The Bleak Old Shop of Stuff

The older you get, the more you realise nothing is permanent.

Take Stephen Fry, for example. His wholesome, avuncular presence will doubtless have attracted many a viewer to Dickens pastiche The Bleak Old Shop of Stuff. Now I love Stephen Fry, as is practically compulsory, along with idolising Dame Judi Dench and believing Christmas used to be colder/whiter/better/more tinselly when you were a kid.

One of the main reasons for the universal acclaim Fry receives is that he’s- well- very talented and funny and has an extraordinary body of work to justify that love, so much so that it seems it seems like he has always been the nation’s favourite.

But of course this hasn’t always been the case.

He was absolutely hammered by the press in rather vile fashion for having a breakdown and running away from a play in 1995 and treated in a way that seems impossible today. Although not quite as as impossible as Hugh Laurie being the current face of a L’Oreal advertising campaign- no one could have predicted that.

But even if it is the case that he wasn’t always as beloved of the nation as he is now, Stephen Fry was once a tremendous comic actor. His Jeeves is magnificent and his Melchit in Blackadder is a truly stupendous comic creation. Watching Bleak Old Shop it’s hard not to believe those mighty comic muscles are now sadly atrophied.

To be fair, his character- Malifax Skulkingworm- is pure panto villain and Fry is hampered by obvious jokes and weak lines, but the worst thing is that he clearly tries to bring something, anything to the evil lawyer character and the best he can manage is a rather pitiful quarter Melchit.

Sadly he’s not the only person here operating well short of his best. Flashdancer extraordinaire Robert Webb was also coasting.

Webb plays the luckless hero Jedrington Secret-Past who must defeat evil lawyer Malifax to save his family from the poor house: all traditional Dickens tropes. Both he and compadre David Mitchell- who also pops up as a man gets fatter the jollier he feels- must be damn glad Peep Show looks capable of running forever, because everything else they’ve done of late has been distinctly second rate.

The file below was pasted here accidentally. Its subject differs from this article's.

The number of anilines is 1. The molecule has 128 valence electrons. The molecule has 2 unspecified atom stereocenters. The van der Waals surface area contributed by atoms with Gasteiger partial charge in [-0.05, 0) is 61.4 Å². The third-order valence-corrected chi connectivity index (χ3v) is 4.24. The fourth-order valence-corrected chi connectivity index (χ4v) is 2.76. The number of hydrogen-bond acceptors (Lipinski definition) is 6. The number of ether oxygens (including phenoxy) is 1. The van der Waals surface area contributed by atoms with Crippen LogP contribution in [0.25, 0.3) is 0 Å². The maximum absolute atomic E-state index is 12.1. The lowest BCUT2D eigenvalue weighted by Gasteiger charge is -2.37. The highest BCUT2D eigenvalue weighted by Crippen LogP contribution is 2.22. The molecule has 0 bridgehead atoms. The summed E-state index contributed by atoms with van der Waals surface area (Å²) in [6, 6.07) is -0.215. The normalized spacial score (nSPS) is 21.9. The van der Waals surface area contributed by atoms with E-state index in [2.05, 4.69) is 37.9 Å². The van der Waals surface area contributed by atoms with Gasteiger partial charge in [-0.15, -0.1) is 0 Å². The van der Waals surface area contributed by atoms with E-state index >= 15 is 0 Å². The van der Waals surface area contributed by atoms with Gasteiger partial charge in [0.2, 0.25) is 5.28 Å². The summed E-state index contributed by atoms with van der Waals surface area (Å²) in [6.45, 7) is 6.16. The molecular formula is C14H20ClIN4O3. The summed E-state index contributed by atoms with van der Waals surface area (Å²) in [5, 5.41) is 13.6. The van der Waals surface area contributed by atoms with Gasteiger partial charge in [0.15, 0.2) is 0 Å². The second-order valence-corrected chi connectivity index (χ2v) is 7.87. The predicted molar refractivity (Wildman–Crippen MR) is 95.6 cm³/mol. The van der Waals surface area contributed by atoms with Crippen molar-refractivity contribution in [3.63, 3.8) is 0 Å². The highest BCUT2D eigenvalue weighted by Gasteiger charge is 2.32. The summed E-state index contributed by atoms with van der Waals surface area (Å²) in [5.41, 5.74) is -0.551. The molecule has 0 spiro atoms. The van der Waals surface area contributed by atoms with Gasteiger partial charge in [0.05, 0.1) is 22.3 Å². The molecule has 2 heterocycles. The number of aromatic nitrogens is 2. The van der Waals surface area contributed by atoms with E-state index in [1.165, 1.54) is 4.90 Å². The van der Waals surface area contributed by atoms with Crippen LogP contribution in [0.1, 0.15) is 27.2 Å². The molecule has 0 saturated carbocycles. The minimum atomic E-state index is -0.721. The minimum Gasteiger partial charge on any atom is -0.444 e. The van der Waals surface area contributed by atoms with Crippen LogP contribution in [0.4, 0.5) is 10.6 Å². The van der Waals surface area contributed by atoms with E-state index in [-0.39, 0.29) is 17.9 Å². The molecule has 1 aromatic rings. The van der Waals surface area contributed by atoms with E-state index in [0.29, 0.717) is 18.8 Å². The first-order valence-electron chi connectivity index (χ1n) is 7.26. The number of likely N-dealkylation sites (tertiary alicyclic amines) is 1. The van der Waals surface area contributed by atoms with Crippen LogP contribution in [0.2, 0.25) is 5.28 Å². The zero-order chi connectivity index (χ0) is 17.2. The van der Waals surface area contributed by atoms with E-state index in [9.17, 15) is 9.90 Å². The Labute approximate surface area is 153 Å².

Johnny Vegas is the best of the supporting cast as the Artful Codger, who ‘failed his exams to move on from urchin to ne’er do well’, meaning he’s stuck as a fat, aging street kid forever.

As that name suggests the biggest problem here is the script. Artful Codger? That’s not comedy writing, it’s just moving letters around.

Writers: you’re basically just playing Scrabble.

The programme- sorry to be so frank- was simply not funny. Yes, it looked nice, yep, the cast were accomplished, but (although I’m aware comedy is subjective) not only didn’t I laugh once through the agonisingly long hour this was on for, I fell asleep. And I watched at two o clock in the afternoon.

Given the high profile cast and the surprising amount of CGI in the show, the Beeb have clearly sunk a fair whack of money into Bleak Old Shop. Unfortunately, they’d have got almost as much entertainment value out of burning it.

They could have roasted some chestnuts in the embers. That would have been just as festive.


About Ian Dunn
I love avocados, WH Auden and dinosaurs but I don't like effort.

3 Responses to The Bleak Old Shop of Stuff

  1. Hilary Wardle says:

    Agreed. I found it easy on the eye but frustratingly unfunny. If you locked me, you and Mads in a room with enough alcobooze and told us to come up with a Dickens parody it’d be about 191,818 times as funny as this. But it would probably have too much sex, poo and naked hooker orgies in it for the BBC’s taste. The prudes.

  2. May I take this opportunity to offer a subscription in advance to anything written by the three of you and containing sex, poo and naked hooker orgies. For what it’s worth (thruppence three farthings and an Old Thumper bottle top), I felt the same about this.

  3. Pingback: Have You Been Watching: The Bleak Old Shop of Stuff? « Tellysquawks

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